Hans Grimus arrived in Australia in 1959 by himself with nothing but £16 in his pocket and found his way into the skiing industry by pure coincidence. Despite hailing from snowy Austria, the now 76-year-old actually had no skiing experience himself, but he was to become a pioneer for Australia's winter sports industry.
Poor of options and opportunities in post-war Austria, Hans Grimus heard of a friend's plan to migrate to Australia.
"I had nothing to lose," says Grimus. "Instantly I said 'yes I´m coming too.'"
For the then 18-year-old it would be a life-changing decision.
"But, as I always say, the women get in between," he jokes. "Both my friends couldn't make it. One fell in love, the other didn't get the permission from his grandmother. So I was all by myself."
With nothing but $16.10 in his pocket, Hans boarded a ship towards Australia in 1959.
After his arrival, he was employed at the Snowy Mountains Hydro-Electric Scheme for seven months. A tough time.
"I almost died at the Snowy Mountains. In three various occasions."
"I almost died at the Snowy Mountains. In three various occasions," Grimus tells SBS German. "We were working for 16 hours."
"Once I was completely exhausted, walking along the rails. I slipped and an approaching train almost hit me."
In spite of hailing from snowy Austria, Grimus was in fact a total novice when it came to skiing.
You wouldn't expect an Austrian native to never have come across the national sport in his youth.
"There was a bit of cross-country skiing," explains Grimus. "But I come from a rather flat area. I didn't know how to ski back then."
Hans was rather talented at soccer and made a good goal keeper in Australia - until he broke his finger and gave up on playing.
It was by coincidence that he came across a fellow Austrian acquaintance in a St Kilda restaurant one night, who hepled him obtain a job opportunity in the winter sport industry.
"I started as a lift operator and soon became the industry's manager and director," Grimus tells SBS German of his early years at Mt Buller.
He was a man who always rolled up his sleeves when the area's lift infrastructure was built. "There was dynamite, bulldozers... and all kind of methods," Grimus says.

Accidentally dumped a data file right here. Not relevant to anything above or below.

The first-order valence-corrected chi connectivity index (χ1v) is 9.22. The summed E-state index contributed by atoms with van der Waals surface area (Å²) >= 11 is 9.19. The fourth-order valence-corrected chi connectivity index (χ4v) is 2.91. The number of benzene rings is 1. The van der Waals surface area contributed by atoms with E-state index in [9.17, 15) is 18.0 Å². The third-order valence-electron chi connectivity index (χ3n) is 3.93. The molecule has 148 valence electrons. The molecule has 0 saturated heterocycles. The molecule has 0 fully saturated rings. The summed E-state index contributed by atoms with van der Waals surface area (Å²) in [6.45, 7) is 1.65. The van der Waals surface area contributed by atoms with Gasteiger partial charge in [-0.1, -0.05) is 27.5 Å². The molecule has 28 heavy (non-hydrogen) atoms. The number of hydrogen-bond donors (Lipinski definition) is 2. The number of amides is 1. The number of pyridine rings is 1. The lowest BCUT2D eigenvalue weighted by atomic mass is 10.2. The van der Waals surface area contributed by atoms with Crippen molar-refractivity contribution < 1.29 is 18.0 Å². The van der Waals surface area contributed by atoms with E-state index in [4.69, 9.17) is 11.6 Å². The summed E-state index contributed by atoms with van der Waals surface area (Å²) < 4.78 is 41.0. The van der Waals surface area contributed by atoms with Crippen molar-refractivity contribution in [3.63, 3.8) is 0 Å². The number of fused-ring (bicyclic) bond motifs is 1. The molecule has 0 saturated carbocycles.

"It's hard to believe today how hard it was and how much work we put into it."
In honour of one of its pioneers, the Mr Buller area named one of its chairlifts, which goes all the way up to the top, "Grimus."
"I consider myself very lucky. I don´t take anything I have achieved for granted."
In 1969, Hans opened his guest house, but was forced to sell it three years later as he ran out of money.
After buying it back, he steadily expanded - 35 rooms have grown to 120.
"I consider myself very lucky," says Grimus. "I don't take anything I have achieved for granted."
The Hotel Pension Grimus has since been awarded with the "World Travel Award" as Australia's Best Ski Lodge for eight times.
However, Hans doesn't hide the challenges hoteliers are facing. "Our season is incredibly short, roughly 12-14 weeks."
"I need to make $100,000 per week to cover the costs."
Australia's skiing resorts also have strong competitors overseas. "We can only make money with beginners and average skiers. The good ones don't stay in Australia."
The "Skiing Dog" who earned fame
The well-known character in the Mt Buller area was accompanied for many years by his four-legged friend "Captain," a German shepherd he had once won in a skiing competition.
"I trained him. This dog could do anything, he even knew how to ski," Hans remembers today.
After a Melbourne newspaper published the story, the skiing dog made headlines around the globe.
"Interestingly, I had issues with the Health Department. So I fought in court and payed a fine. But the dog had to stay with me."
Fingers crossed for Anton Grimus
Son Anton has represented Australia at the last Winter Olympics 2014 in Sotchi and currently prepares for Pyeongchang 2018.
"He's very talented, but his area freestyle skiing is a tough one", Hans says.